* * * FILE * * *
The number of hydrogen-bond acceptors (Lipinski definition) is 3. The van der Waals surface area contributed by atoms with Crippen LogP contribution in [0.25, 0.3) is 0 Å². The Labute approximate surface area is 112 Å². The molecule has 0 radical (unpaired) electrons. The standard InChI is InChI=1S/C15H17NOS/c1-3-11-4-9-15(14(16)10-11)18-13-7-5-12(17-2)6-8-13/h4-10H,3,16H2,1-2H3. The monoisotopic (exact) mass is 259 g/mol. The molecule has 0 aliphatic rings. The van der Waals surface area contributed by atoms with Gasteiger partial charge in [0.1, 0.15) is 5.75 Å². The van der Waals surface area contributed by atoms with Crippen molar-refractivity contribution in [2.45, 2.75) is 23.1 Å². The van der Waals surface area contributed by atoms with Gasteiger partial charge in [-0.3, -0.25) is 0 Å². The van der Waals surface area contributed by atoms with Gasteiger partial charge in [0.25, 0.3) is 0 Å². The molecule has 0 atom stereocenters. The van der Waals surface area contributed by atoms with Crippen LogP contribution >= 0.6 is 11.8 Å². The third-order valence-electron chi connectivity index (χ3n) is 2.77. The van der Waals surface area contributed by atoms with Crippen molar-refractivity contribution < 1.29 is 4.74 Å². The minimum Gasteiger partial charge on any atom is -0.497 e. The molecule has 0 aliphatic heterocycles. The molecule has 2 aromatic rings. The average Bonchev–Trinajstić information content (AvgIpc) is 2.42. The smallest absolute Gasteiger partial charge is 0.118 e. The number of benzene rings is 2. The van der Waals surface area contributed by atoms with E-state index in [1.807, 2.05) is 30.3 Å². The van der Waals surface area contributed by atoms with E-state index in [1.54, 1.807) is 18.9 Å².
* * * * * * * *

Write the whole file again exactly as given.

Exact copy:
The number of hydrogen-bond acceptors (Lipinski definition) is 3. The van der Waals surface area contributed by atoms with Crippen LogP contribution in [0.25, 0.3) is 0 Å². The Labute approximate surface area is 112 Å². The molecule has 0 radical (unpaired) electrons. The standard InChI is InChI=1S/C15H17NOS/c1-3-11-4-9-15(14(16)10-11)18-13-7-5-12(17-2)6-8-13/h4-10H,3,16H2,1-2H3. The monoisotopic (exact) mass is 259 g/mol. The molecule has 0 aliphatic rings. The van der Waals surface area contributed by atoms with Gasteiger partial charge in [0.1, 0.15) is 5.75 Å². The van der Waals surface area contributed by atoms with Crippen molar-refractivity contribution in [2.45, 2.75) is 23.1 Å². The van der Waals surface area contributed by atoms with Gasteiger partial charge in [-0.3, -0.25) is 0 Å². The van der Waals surface area contributed by atoms with Gasteiger partial charge in [0.25, 0.3) is 0 Å². The molecule has 0 atom stereocenters. The van der Waals surface area contributed by atoms with Crippen LogP contribution >= 0.6 is 11.8 Å². The third-order valence-electron chi connectivity index (χ3n) is 2.77. The van der Waals surface area contributed by atoms with Crippen molar-refractivity contribution < 1.29 is 4.74 Å². The minimum Gasteiger partial charge on any atom is -0.497 e. The molecule has 0 aliphatic heterocycles. The molecule has 2 aromatic rings. The average Bonchev–Trinajstić information content (AvgIpc) is 2.42. The smallest absolute Gasteiger partial charge is 0.118 e. The number of benzene rings is 2. The van der Waals surface area contributed by atoms with E-state index in [1.807, 2.05) is 30.3 Å². The van der Waals surface area contributed by atoms with E-state index in [1.54, 1.807) is 18.9 Å².